Axel Tveten – Finca Río Cofre

In Colombia Collective by Karl WienholdLeave a Comment


Farm Name:  

Farm Location:  

Farm Size:  





Farm Characteristics:  

Tasting Notes:  

Axel Tveten

Finca Río Cofre

El Cofre, Cauca

12.5 hectares

Tabi & Castillo Tambo

1750m (5740ft)

Washed, 18-48 hour dry fermentation in steel troughs

Raised mesh trays (stacked african beds)

native hardwood shade, certified organic farm, deliberate biodiversity to sustain soil

green mango, kiwi, celery, brown sugar, high malic acidity, round body

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Farm and Family Background

Finca Rio Cofre was purchased by Axel's father, a Norwegian immigrant to Colombia in 1965. It laid dormant for some time after years of conventional farming, as a family weekend getaway from Cali. Not so long ago, Axel, an agronomical engineer and avid outdoorsman, saw the potential of a sustainably-run coffee farm to create a positive impact in the community which has long been plagued by poverty, armed insurgency, and the drug trade. Coffee is one of the few crops that can be grown in a way that protects native flora and fauna, and also generates income that creates jobs.

Organic cultivation of specialty-grade coffee is extremely labor-intensive and is only profitable when the quality is outstanding. Finca Rio Cofre has 4 full-time employees, unheard-of for a farm of it's size. They do things few others bother to do, such as sort parchment by hand in order to send us the highest quality, cleanest product possible. The district of El Cofre is home to a division of the Nasa indigenous tribe who also have a great appreciation for the land and strive to protect it's natual state. In many cases driven off their land by organized crime and insurgency, there is a great need for valuable employment in rural Cauca department where Finca Rio Cofre strives to set an example for fair treatment of workers as an agent of social development.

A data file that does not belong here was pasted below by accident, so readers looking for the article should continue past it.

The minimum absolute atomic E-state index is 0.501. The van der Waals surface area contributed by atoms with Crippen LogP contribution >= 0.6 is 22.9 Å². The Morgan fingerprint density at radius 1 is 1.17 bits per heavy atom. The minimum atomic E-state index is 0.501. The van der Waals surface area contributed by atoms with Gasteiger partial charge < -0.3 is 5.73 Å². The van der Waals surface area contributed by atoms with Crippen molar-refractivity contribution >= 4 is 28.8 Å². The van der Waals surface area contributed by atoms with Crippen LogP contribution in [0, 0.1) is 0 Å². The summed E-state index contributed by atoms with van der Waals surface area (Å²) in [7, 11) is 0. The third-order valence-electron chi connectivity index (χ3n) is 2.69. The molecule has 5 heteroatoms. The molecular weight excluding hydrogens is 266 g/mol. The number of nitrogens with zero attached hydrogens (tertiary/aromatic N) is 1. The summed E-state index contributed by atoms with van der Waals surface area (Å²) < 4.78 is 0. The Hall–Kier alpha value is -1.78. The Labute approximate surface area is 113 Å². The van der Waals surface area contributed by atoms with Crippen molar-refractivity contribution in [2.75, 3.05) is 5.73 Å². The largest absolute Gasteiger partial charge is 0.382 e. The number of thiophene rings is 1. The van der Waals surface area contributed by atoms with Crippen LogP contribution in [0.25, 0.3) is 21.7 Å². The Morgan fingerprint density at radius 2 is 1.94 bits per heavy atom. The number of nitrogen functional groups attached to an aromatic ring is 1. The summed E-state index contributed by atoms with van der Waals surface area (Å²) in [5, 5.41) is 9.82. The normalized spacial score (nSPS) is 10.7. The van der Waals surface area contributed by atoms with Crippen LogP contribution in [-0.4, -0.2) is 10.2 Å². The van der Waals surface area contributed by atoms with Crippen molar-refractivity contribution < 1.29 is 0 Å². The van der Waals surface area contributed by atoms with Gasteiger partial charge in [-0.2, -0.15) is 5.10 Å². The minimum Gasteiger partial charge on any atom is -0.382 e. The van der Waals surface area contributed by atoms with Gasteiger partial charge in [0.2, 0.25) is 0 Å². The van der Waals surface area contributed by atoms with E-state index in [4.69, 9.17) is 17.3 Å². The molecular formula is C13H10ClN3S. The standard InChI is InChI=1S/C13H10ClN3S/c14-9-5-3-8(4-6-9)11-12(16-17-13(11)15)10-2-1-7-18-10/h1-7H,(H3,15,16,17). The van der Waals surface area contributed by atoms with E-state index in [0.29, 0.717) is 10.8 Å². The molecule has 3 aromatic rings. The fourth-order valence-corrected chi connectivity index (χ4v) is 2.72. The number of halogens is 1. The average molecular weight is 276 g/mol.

While arabica coffee is traditionally grown under hardwood shade, most coffee land in Colombia was clear-cut starting in the 70's in the name of "technification" and "modernization" of coffee cultuvation in order to get more out of the same land. Though some still refuse to wake up, we now know that this was a misguided practice that has had devestating environmental and social consequences. It can take 10-15 years to grow shade trees, so most farmers don't bother. Axel, however, understands the importance of shade and biodiversity.  He and the team have planted a wide variety of native hardwoods, but while they mature, and to recuperate soil composition, they have Tephrosia, a nitrogen fixing shrub that can provide shade for young coffee in a matter of months.

Regional Context




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